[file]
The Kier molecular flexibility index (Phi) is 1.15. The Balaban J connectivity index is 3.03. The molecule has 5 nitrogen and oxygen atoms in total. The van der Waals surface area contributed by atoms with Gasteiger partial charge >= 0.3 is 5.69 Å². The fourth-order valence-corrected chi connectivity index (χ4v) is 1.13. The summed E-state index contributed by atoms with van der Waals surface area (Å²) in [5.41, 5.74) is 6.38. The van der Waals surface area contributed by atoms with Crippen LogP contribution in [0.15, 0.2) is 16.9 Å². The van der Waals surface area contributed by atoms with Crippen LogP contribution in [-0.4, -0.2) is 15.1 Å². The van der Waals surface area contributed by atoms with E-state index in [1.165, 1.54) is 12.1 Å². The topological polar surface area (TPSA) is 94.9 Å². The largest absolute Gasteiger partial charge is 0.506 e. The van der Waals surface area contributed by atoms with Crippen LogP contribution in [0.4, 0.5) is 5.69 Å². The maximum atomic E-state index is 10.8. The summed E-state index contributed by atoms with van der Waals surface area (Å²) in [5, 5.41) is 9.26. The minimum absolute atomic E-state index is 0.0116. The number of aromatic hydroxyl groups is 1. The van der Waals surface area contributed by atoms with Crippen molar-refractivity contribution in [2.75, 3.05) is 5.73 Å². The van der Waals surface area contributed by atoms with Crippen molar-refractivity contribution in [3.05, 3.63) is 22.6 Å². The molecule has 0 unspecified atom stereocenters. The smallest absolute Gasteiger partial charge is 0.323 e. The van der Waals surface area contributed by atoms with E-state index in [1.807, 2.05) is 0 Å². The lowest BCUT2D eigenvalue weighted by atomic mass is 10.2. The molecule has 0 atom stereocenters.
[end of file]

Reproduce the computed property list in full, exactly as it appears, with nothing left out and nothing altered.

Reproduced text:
The Kier molecular flexibility index (Phi) is 1.15. The Balaban J connectivity index is 3.03. The molecule has 5 nitrogen and oxygen atoms in total. The van der Waals surface area contributed by atoms with Gasteiger partial charge >= 0.3 is 5.69 Å². The fourth-order valence-corrected chi connectivity index (χ4v) is 1.13. The summed E-state index contributed by atoms with van der Waals surface area (Å²) in [5.41, 5.74) is 6.38. The van der Waals surface area contributed by atoms with Crippen LogP contribution in [0.15, 0.2) is 16.9 Å². The van der Waals surface area contributed by atoms with Crippen LogP contribution in [-0.4, -0.2) is 15.1 Å². The van der Waals surface area contributed by atoms with E-state index in [1.165, 1.54) is 12.1 Å². The topological polar surface area (TPSA) is 94.9 Å². The largest absolute Gasteiger partial charge is 0.506 e. The van der Waals surface area contributed by atoms with Crippen LogP contribution in [0.4, 0.5) is 5.69 Å². The maximum atomic E-state index is 10.8. The summed E-state index contributed by atoms with van der Waals surface area (Å²) in [5, 5.41) is 9.26. The minimum absolute atomic E-state index is 0.0116. The number of aromatic hydroxyl groups is 1. The van der Waals surface area contributed by atoms with Crippen molar-refractivity contribution in [2.75, 3.05) is 5.73 Å². The van der Waals surface area contributed by atoms with Crippen molar-refractivity contribution in [3.05, 3.63) is 22.6 Å². The molecule has 0 unspecified atom stereocenters. The smallest absolute Gasteiger partial charge is 0.323 e. The van der Waals surface area contributed by atoms with E-state index in [1.807, 2.05) is 0 Å². The lowest BCUT2D eigenvalue weighted by atomic mass is 10.2. The molecule has 0 atom stereocenters.